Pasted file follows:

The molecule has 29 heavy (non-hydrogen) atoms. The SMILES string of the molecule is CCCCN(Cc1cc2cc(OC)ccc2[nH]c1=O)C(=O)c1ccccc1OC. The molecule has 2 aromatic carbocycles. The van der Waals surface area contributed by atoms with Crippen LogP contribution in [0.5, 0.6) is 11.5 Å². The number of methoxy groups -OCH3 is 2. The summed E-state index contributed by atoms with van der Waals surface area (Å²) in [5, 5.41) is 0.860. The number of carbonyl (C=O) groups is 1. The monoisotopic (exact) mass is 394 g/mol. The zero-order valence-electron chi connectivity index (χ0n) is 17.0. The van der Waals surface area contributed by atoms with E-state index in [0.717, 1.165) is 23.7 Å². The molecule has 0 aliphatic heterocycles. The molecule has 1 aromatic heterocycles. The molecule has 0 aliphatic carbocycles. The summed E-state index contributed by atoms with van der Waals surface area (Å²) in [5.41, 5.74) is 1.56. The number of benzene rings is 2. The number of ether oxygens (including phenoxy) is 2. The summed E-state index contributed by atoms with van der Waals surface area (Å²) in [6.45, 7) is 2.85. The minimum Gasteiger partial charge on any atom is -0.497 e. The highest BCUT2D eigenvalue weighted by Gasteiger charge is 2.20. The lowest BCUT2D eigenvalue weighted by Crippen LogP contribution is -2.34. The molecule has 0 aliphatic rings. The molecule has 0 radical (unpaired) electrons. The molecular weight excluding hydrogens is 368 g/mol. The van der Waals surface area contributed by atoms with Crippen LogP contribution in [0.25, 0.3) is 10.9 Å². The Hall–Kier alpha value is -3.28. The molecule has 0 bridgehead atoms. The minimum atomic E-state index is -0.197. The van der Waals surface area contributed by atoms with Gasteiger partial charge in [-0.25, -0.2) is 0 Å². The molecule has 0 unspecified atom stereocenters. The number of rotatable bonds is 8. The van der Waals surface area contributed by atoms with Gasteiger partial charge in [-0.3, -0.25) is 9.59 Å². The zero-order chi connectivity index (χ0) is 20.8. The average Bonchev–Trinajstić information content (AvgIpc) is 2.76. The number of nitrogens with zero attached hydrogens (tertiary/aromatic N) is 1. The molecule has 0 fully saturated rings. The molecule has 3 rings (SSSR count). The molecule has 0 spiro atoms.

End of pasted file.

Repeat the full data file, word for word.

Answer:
The molecule has 29 heavy (non-hydrogen) atoms. The SMILES string of the molecule is CCCCN(Cc1cc2cc(OC)ccc2[nH]c1=O)C(=O)c1ccccc1OC. The molecule has 2 aromatic carbocycles. The van der Waals surface area contributed by atoms with Crippen LogP contribution in [0.5, 0.6) is 11.5 Å². The number of methoxy groups -OCH3 is 2. The summed E-state index contributed by atoms with van der Waals surface area (Å²) in [5, 5.41) is 0.860. The number of carbonyl (C=O) groups is 1. The monoisotopic (exact) mass is 394 g/mol. The zero-order valence-electron chi connectivity index (χ0n) is 17.0. The van der Waals surface area contributed by atoms with E-state index in [0.717, 1.165) is 23.7 Å². The molecule has 0 aliphatic heterocycles. The molecule has 1 aromatic heterocycles. The molecule has 0 aliphatic carbocycles. The summed E-state index contributed by atoms with van der Waals surface area (Å²) in [5.41, 5.74) is 1.56. The number of benzene rings is 2. The number of ether oxygens (including phenoxy) is 2. The summed E-state index contributed by atoms with van der Waals surface area (Å²) in [6.45, 7) is 2.85. The minimum Gasteiger partial charge on any atom is -0.497 e. The highest BCUT2D eigenvalue weighted by Gasteiger charge is 2.20. The lowest BCUT2D eigenvalue weighted by Crippen LogP contribution is -2.34. The molecule has 0 aliphatic rings. The molecule has 0 radical (unpaired) electrons. The molecular weight excluding hydrogens is 368 g/mol. The van der Waals surface area contributed by atoms with Crippen LogP contribution in [0.25, 0.3) is 10.9 Å². The Hall–Kier alpha value is -3.28. The molecule has 0 bridgehead atoms. The minimum atomic E-state index is -0.197. The van der Waals surface area contributed by atoms with Gasteiger partial charge in [-0.25, -0.2) is 0 Å². The molecule has 0 unspecified atom stereocenters. The number of rotatable bonds is 8. The van der Waals surface area contributed by atoms with Gasteiger partial charge in [-0.3, -0.25) is 9.59 Å². The zero-order chi connectivity index (χ0) is 20.8. The average Bonchev–Trinajstić information content (AvgIpc) is 2.76. The number of nitrogens with zero attached hydrogens (tertiary/aromatic N) is 1. The molecule has 0 fully saturated rings. The molecule has 3 rings (SSSR count). The molecule has 0 spiro atoms.